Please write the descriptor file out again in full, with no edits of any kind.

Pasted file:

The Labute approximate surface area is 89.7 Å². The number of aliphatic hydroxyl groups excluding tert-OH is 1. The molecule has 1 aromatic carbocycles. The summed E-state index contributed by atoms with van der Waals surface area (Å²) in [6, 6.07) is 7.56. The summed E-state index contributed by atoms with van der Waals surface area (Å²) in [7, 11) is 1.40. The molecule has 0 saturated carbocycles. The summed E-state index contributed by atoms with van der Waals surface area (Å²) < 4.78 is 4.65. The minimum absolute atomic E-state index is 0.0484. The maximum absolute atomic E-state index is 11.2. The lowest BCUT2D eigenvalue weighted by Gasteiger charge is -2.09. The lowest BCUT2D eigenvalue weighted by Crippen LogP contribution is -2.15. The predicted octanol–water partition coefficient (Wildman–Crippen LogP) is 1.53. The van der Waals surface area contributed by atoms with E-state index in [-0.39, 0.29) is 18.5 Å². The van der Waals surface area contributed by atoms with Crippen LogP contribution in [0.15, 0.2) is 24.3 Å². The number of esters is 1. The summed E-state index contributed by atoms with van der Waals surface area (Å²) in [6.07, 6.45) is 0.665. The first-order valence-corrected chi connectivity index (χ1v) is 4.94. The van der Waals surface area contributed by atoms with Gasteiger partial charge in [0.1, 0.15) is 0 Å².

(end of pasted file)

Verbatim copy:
The Labute approximate surface area is 89.7 Å². The number of aliphatic hydroxyl groups excluding tert-OH is 1. The molecule has 1 aromatic carbocycles. The summed E-state index contributed by atoms with van der Waals surface area (Å²) in [6, 6.07) is 7.56. The summed E-state index contributed by atoms with van der Waals surface area (Å²) in [7, 11) is 1.40. The molecule has 0 saturated carbocycles. The summed E-state index contributed by atoms with van der Waals surface area (Å²) < 4.78 is 4.65. The minimum absolute atomic E-state index is 0.0484. The maximum absolute atomic E-state index is 11.2. The lowest BCUT2D eigenvalue weighted by Gasteiger charge is -2.09. The lowest BCUT2D eigenvalue weighted by Crippen LogP contribution is -2.15. The predicted octanol–water partition coefficient (Wildman–Crippen LogP) is 1.53. The van der Waals surface area contributed by atoms with E-state index in [-0.39, 0.29) is 18.5 Å². The van der Waals surface area contributed by atoms with Crippen LogP contribution in [0.15, 0.2) is 24.3 Å². The number of esters is 1. The summed E-state index contributed by atoms with van der Waals surface area (Å²) in [6.07, 6.45) is 0.665. The first-order valence-corrected chi connectivity index (χ1v) is 4.94. The van der Waals surface area contributed by atoms with Gasteiger partial charge in [0.1, 0.15) is 0 Å².